The Retail Revolution: How Wal-Mart Created a Brave New World of Business by Nelson Lichtenstein
A review by Jefferson Decker
In October 2003 employees at more than 800 chain supermarkets in California walked out of their jobs after management demanded pay cuts and a reduction in health insurance benefits. The ensuing strike and lockout were notable for the number of workers involved (59,000), the duration of the conflict (more than four months) and the defeat eventually suffered by the United Food and Commercial Workers Union, which represented the workers. Just as notable was what had ostensibly provoked the showdown. In 2002, the discount chain Wal-Mart announced that it would place at least forty new...
The O'Reilly Factor for Kids: A Survival Guide for America's Families by Bill O'Reilly
A review by Gerry Donaghy
Dear Readers, I want you to remember this day. I am pleased to announce that sometime between now and the day I die, I'm going to write a book for tweens and teens called Life Sucks Until You're Old Enough to Buy Beer and Get Laid. It's going to take a while to write, so those of you who are the parents of teenagers might want to seek alternative books to give your kids. If encouraging your kids to be devoid of any compassion, originality, or critical thinking is your goal, you may want to consider The O'Reilly Factor for Kids by Bill O'Reilly.
Yes, folks, that's right: television's...
The Collected Stories of Amy Hempel by Amy Hempel
A Singular Voice
A review by Benjamin Schwarz
Few fiction writers are as intensely admired by their peers as is Hempel, though she's never published a novel. Her reputation rests solely on the four landmark collections of short fiction gathered here, including the long-out-of-print At the Gates of the Animal Kingdom (used copies of which are both rare and expensive). She will forever be tagged a minimalist, which is accurate enough if largely unrevealing, since there's both great and execrable minimalist fiction. True, a ruthless economy characterizes her writing, but it's owing not to a studied lack of affect (an attribute that marks...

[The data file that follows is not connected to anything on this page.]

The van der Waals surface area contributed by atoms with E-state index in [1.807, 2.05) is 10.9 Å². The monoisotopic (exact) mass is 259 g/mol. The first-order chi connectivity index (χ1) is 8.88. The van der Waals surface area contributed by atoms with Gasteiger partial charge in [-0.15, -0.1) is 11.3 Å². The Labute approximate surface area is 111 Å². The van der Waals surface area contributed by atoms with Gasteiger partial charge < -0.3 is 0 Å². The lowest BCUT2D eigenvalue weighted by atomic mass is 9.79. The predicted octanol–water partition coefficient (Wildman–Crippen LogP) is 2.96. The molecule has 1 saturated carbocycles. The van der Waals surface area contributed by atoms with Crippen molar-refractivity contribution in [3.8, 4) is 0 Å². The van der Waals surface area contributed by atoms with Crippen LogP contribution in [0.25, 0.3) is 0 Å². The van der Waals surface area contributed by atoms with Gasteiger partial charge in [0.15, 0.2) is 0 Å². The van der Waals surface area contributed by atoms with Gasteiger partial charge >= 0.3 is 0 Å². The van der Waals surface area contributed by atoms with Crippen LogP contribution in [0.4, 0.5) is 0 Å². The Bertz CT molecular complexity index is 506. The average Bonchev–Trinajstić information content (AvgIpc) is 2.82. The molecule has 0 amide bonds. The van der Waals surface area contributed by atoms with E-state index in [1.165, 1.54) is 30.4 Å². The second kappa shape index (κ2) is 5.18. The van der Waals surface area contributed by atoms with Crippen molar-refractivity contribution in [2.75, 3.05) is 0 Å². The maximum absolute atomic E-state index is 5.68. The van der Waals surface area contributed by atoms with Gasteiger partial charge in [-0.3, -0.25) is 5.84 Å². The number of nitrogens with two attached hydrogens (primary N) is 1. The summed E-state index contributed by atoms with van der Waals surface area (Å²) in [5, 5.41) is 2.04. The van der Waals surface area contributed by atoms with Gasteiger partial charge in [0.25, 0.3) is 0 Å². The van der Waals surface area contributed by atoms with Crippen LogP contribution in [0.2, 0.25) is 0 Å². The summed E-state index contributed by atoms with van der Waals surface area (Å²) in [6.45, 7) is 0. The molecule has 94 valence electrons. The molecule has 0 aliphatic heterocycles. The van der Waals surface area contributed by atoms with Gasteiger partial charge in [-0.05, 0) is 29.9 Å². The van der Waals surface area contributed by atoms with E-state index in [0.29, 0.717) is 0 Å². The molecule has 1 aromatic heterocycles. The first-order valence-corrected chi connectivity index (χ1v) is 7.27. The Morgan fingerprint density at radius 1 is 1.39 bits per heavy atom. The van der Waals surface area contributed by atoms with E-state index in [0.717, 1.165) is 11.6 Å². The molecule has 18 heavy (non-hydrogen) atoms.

The Wilder Shores of Gastronomy: Twenty Years of the Best Food Writing from the Journal Petits Propos Culinaires by Alan Davidson
A friendly bow to the French
A review by Bee Wilson
Along with kiwi fruits, tiny portions on large plates, fanned-out duck breasts and flourless sauces, the nouvelle cuisine of the early 1980s just adored pink peppercorns. These exciting little berries seemed designed for the new way of cooking. They were or so the chefs thought who sprinkled them with such abandon not only decorative and non-fattening, two important aspects of nouvelle cuisine, but also wonderfully new. Black pepper was boring, no matter how big the grinder; bottled green peppercorns were hackneyed. Pink was in.
Few of us who embraced the expensive pink...
War Made New: Technology, Warfare, and the Course of History: 1500 to Today by Max Boot
Why It's Better To Be Smart Than Strong
A review by Paul McLeary
If nothing else, one would hope that the war in Iraq would dispel the myth that wars can be fought through the seemingly bloodless medium of "smart" bombs.
Max Boot, in his meticulously researched new book, War Made New: Technology, Warfare, and the Course of History, 1500 to Today, does as much as any other writer of recent vintage to bring the fleshy reality of warfare back into view by looking at how technological advances, coupled with the innovations of field commanders, have changed warfare over the past five centuries.
Boot divides revolutions in warfare from 1500 to the...
How to Read a French Fry: And Other Stories of Intriguing Kitchen Science by Russ Parsons
A review by Corby Kummer
Russ Parsons edits the newspaper food section I read most closely, in the Los Angeles Times. He's also a wonderfully enthusiastic cook and writer, sending dispatches to the newspaper every week from his kitchen.
His new book, How to Read a French Fry, is not a collection of columns, however. It's a carrying forward of his natural and great curiosity about why ingredients behave the way they do under pressure and over heat. Parsons wants to know the reasons behind cooking dicta: why flour and cornstarch must first be mixed with butter or water before being added to a sauce (otherwise the...